Challenging the Assumptions of Traditional Approaches to Negotiation
By Linda L. Putnam
This Article Summary written by: Conflict Research Consortium Staff
"Challenging the Assumptions of Traditional Approaches to Negotiation," Linda L. Putnam, Negotiation Journal, 10:4 (October 1994), pp. 337-345.
Putnam questions three basic assumptions of negotiation theory. She argues that current models ignore critical aspects of conflict management. Since any theory necessarily highlight some elements at the expense of others, our understanding of negotiation could be improved by developing a variety of alternative theories.
One common assumption is that negotiation is a tool, an instrument, used to achieve some substantive end. Negotiation features and processes are described and evaluated in terms of their connection to some desired outcome, and outcomes are though of as distinct from processes. This assumption emphasizes substantive issues (interests and outcomes) and obscures relationship or identity issues. Relationships, for example, may be redescribed in instrumental terms. Rather than view negotiation as a kind of relationship, relationships are seen as elements in the negotiation process that can either facilitate or hinder outcomes. When negotiation s thought of as a problem-solving tool, relationships may be redescribed in terms of problems and outcomes. A bad relationship is seen as a problem, an improved relationship as the desired outcome.
An alternative to the instrumental view is the transformative view; negotiation is the process of producing fundamental change in a dispute. The change may be in the way the parties understand themselves, their conflict, their relationship, or their situation. Change can occur at the level of issues, actors, rules, structure or context. A transformative approach to negotiation emphasizes the role deliberative processes as processes of learning and understanding. Researchers working outside of the area of negotiation theory argue that the transformative approach addresses one of the main objectives of conflicts generally, and that many intractable conflicts can only be resolved by transformative processes. Putnam also notes that a transformative approach, "treats instrumental ends and bargaining outcomes as part of the totality of negotiation rather than as the ultimate aim of the process."(p. 341)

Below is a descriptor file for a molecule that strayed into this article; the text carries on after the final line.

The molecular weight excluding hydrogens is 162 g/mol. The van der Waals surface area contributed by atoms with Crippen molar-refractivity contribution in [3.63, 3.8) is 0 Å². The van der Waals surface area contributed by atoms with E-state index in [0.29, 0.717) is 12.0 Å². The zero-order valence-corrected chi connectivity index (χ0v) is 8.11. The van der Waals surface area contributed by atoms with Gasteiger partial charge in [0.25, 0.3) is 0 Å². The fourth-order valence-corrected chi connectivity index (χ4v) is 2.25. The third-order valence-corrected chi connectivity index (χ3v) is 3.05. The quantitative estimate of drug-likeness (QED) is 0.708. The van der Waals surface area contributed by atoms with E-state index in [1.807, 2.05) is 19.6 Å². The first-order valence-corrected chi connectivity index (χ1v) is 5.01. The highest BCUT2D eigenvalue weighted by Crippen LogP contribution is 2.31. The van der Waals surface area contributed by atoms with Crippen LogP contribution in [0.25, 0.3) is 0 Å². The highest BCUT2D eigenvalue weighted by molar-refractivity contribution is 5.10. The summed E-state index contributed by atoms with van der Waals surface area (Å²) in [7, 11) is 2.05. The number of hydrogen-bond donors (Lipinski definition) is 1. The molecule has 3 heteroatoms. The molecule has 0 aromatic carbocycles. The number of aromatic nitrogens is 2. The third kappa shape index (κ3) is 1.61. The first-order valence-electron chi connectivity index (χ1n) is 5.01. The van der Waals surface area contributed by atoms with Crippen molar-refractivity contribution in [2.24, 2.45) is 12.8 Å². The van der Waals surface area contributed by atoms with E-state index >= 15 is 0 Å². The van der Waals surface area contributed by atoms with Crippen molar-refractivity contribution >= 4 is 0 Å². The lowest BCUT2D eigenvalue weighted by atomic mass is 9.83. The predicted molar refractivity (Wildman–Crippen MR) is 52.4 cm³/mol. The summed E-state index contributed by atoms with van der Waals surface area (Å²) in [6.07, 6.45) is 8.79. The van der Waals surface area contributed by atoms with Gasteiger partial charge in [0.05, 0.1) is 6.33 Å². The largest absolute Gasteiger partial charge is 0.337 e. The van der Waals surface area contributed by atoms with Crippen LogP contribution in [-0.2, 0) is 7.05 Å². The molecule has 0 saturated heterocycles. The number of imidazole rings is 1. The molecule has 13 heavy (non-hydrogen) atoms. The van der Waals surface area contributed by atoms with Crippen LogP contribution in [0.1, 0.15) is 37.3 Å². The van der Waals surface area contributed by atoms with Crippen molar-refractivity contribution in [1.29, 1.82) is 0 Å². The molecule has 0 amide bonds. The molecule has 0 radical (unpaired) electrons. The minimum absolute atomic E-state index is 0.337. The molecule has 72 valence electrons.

Another common assumption is that individuals are the driving force in negotiations. Models emphasize individual agency, autonomy, and self-interest. They focus on how individuals make strategic choices, handle relationships, manage face, and wield power. Even concern for others is explained as a matter of enlightened self-interest. "Individual agency is a value that is esteemed in Western culture. It stems from a belief that society is made of distinct and radically separate human beings who act independently and are accountable for their own choices."(p. 341)
There are a growing number of alternatives to this model. Other approaches focus on relations between people and groups as the driving force in negotiation. For example, rather than being something an individual makes, choices are seen as the joint product of human interaction. Changing relationships is the primary objective of negotiation, and relationships are seen as valuable in their own right. Relational models give a much fuller account of negotiations in established relationships or friendships than individualistic, self interest-based models can.
Finally, "traditional negotiation models have exalted rationality to a privileged status."(p. 342) Rationality is individual calculation; it is conceived of as strategic planning, objective assessment, and purposeful action. Here again, rationality is presented as a tool for pursuing one's previously given ends. The overemphasis on rationality obscures the role of emotion. When they are considered, emotions are either seen as being disruptive of reason (anger), or are treated as tactics for reaching a settlement (positive feelings make the opponent more agreeable).
The dialogic view offers an alternative. It sees negotiation as a process of building mutual understanding. Feelings are recognized as important sources of knowledge. "Narrative tales told by a group of exemplary mediators indicate that intuition and sensing are critical components of negotiation, ones tied closely to feelings."(p. 344) The dialogic view accommodates these varied modes of perception and learning.
As traditional negotiation theory becomes more fully developed, it is important for "arm chair theorists" to question its basic assumptions, to search for areas that traditional approaches omit or mis-describe, and to speculate on new and provocative alternatives.